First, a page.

In TV terms, “The Taste” is a warmed-over dish, a fast-food version of “The Voice” whipped up for the culinary crowd. Featuring four chefs/foodies blindly tasting concoctions served up by various contestants — some professional chefs, others aspiring amateurs — the show doubtless has some appeal for avid Food Network viewers, but as the two-hour premiere drags on, the concept offers little hint of possessing the appeal necessary to satisfy ABC’s more expansive appetite. Every hit deserves several knockoffs, but this one comes across as perilously bland.
The quartet of mentors — chefs Ludo Lefebvre and Brian Malarkey, British style maven Nigella Lawson, and bon vivant Anthony Bourdain — taste the dishes prepared by the candidates without seeing them or knowing a thing about who made them. The hopefuls then come in and discuss their creations, either to be pilloried or praised.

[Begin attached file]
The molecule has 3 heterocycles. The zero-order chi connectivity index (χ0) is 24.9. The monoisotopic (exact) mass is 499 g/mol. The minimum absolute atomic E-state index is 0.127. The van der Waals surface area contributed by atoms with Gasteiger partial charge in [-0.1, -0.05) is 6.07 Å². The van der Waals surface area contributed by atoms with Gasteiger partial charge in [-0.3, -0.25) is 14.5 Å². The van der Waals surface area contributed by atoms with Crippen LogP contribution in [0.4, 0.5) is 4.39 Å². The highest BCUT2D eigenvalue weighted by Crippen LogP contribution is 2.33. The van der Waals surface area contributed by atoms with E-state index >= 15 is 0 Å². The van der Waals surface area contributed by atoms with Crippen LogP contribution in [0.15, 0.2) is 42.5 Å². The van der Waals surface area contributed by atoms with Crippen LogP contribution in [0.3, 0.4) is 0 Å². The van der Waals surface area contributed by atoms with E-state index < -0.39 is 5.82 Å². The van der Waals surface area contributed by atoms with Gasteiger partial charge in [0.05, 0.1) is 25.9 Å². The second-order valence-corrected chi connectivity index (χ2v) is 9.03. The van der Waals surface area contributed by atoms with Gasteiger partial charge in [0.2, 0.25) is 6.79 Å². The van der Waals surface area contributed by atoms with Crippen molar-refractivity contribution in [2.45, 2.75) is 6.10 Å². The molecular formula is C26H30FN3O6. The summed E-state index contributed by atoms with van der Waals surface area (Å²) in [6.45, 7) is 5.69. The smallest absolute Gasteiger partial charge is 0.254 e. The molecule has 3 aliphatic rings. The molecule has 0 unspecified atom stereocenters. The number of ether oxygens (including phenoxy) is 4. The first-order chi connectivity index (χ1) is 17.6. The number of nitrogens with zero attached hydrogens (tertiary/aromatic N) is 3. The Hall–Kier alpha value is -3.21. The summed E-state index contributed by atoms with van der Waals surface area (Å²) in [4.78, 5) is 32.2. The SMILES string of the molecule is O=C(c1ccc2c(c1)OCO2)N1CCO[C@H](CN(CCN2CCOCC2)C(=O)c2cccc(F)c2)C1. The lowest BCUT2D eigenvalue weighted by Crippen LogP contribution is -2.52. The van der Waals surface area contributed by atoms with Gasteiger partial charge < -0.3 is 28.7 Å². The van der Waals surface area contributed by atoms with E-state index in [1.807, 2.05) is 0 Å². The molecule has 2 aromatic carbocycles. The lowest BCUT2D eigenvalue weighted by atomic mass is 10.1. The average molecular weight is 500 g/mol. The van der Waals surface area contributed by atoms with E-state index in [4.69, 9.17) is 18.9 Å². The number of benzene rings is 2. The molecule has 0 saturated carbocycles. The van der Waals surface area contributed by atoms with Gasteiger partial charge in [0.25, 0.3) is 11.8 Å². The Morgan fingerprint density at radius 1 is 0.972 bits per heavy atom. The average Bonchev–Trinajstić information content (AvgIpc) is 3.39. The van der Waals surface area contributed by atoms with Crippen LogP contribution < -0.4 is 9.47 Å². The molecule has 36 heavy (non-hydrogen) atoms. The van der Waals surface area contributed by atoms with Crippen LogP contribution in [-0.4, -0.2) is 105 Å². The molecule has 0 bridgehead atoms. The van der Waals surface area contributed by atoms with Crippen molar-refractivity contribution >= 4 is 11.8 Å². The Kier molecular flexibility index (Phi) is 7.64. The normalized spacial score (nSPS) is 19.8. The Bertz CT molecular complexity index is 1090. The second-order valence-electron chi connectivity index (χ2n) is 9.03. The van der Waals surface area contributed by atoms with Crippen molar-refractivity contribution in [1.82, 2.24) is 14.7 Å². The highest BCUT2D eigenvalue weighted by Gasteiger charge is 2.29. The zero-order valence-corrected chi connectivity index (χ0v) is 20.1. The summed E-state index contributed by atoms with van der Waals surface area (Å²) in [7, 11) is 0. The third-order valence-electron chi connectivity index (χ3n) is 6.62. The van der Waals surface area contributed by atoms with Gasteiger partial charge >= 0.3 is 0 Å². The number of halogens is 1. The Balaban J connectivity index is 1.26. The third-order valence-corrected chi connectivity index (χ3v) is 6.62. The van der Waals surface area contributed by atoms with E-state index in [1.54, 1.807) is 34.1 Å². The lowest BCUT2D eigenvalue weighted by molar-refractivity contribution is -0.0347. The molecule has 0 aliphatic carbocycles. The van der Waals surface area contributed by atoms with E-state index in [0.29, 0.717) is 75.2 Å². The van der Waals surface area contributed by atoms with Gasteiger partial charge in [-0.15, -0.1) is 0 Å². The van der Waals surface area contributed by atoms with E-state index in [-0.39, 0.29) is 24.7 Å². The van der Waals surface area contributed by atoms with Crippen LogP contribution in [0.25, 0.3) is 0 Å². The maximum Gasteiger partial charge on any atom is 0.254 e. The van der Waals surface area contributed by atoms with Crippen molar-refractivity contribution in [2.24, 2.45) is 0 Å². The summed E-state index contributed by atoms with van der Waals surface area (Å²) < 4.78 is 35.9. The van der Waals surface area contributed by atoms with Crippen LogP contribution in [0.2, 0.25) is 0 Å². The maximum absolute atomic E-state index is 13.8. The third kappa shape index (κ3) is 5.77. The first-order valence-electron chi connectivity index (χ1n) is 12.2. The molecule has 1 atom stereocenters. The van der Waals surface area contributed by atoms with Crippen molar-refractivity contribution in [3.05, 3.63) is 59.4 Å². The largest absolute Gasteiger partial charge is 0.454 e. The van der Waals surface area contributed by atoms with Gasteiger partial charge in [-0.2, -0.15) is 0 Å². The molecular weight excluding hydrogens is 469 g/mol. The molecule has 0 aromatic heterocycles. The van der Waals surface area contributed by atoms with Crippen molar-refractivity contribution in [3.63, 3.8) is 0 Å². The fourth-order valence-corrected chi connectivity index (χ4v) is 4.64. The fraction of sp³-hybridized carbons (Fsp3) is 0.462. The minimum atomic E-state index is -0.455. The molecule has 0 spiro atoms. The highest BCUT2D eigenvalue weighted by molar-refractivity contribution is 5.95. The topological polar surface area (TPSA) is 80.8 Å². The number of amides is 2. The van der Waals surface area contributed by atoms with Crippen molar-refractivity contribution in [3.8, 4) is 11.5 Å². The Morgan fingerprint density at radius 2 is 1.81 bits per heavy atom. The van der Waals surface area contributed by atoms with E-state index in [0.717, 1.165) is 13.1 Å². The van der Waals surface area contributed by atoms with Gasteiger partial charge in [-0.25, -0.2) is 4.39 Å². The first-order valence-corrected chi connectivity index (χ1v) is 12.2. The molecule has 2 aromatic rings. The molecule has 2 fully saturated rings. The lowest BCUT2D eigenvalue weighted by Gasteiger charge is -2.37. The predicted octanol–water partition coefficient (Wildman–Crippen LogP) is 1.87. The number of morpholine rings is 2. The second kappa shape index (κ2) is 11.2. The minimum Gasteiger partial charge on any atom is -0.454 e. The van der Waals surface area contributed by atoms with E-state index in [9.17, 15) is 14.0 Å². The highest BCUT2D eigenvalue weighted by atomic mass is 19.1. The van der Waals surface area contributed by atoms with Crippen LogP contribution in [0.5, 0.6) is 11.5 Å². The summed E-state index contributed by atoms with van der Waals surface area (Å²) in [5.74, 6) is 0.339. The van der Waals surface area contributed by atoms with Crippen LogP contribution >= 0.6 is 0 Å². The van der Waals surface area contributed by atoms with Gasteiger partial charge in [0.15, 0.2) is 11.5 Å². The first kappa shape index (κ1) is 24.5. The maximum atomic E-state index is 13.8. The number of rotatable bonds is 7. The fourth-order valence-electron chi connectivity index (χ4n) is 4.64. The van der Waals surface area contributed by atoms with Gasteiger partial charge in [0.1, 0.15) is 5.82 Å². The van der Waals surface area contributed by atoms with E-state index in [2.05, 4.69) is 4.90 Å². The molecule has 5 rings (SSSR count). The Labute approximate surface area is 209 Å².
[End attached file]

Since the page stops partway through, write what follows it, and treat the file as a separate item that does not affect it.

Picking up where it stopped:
Although billed as “a cooking competition unlike any other,” the series resembles any number of cable contenders. And as ABC discovered with “Jamie Oliver’s Food Revolution,” while everyone might eat, the broadcast potential of those interested in analyzing cooking at this sort of granular level remains far less proven.
Perhaps eager to bridge that gap, “The Taste” does feature some aggressive product-placement, including $100,000 in cash and a Ford car to the victor, while the contestants conspicuously disembark a Southwest Airlines flight.
All these shows hinge in part on the hopes, dreams and disappointments of the participants (one of them includes Charlie Sheen’s personal chef, whose recipe, alas, does not include Tiger’s blood), along with the ability of the judges to articulate criticism. Bourdain, perhaps not surprisingly, excels in the latter regard, though no one here is as relentlessly pugnacious as Gordon Ramsay, whose in-your-face shtick has managed to make food all but secondary to his TV act.
Ultimately, such me-too exercises seldom yield the hoped-for results. And while “The Taste” certainly works hard to foster a sense of excitement and tickle the palate, this appetizer feels like just the latest half-baked competition idea that doesn’t deliver.